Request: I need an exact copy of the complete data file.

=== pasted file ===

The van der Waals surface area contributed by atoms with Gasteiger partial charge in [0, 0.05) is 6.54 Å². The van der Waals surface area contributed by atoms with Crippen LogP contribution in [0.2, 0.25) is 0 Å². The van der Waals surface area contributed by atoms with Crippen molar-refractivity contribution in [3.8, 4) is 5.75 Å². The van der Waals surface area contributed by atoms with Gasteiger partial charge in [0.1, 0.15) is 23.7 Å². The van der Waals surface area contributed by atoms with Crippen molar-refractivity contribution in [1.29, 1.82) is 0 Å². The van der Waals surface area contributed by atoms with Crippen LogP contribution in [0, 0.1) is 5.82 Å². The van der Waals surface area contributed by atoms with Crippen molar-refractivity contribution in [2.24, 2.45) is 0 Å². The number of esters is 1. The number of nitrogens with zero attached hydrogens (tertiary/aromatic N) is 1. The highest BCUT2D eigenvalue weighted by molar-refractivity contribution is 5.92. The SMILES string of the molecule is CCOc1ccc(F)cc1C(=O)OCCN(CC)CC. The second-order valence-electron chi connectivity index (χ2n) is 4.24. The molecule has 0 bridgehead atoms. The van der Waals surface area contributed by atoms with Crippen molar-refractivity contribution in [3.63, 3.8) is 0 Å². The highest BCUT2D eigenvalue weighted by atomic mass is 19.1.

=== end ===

The van der Waals surface area contributed by atoms with Gasteiger partial charge in [0, 0.05) is 6.54 Å². The van der Waals surface area contributed by atoms with Crippen LogP contribution in [0.2, 0.25) is 0 Å². The van der Waals surface area contributed by atoms with Crippen molar-refractivity contribution in [3.8, 4) is 5.75 Å². The van der Waals surface area contributed by atoms with Gasteiger partial charge in [0.1, 0.15) is 23.7 Å². The van der Waals surface area contributed by atoms with Crippen molar-refractivity contribution in [1.29, 1.82) is 0 Å². The van der Waals surface area contributed by atoms with Crippen LogP contribution in [0, 0.1) is 5.82 Å². The van der Waals surface area contributed by atoms with Crippen molar-refractivity contribution in [2.24, 2.45) is 0 Å². The number of esters is 1. The number of nitrogens with zero attached hydrogens (tertiary/aromatic N) is 1. The highest BCUT2D eigenvalue weighted by molar-refractivity contribution is 5.92. The SMILES string of the molecule is CCOc1ccc(F)cc1C(=O)OCCN(CC)CC. The second-order valence-electron chi connectivity index (χ2n) is 4.24. The molecule has 0 bridgehead atoms. The van der Waals surface area contributed by atoms with Crippen molar-refractivity contribution in [3.63, 3.8) is 0 Å². The highest BCUT2D eigenvalue weighted by atomic mass is 19.1.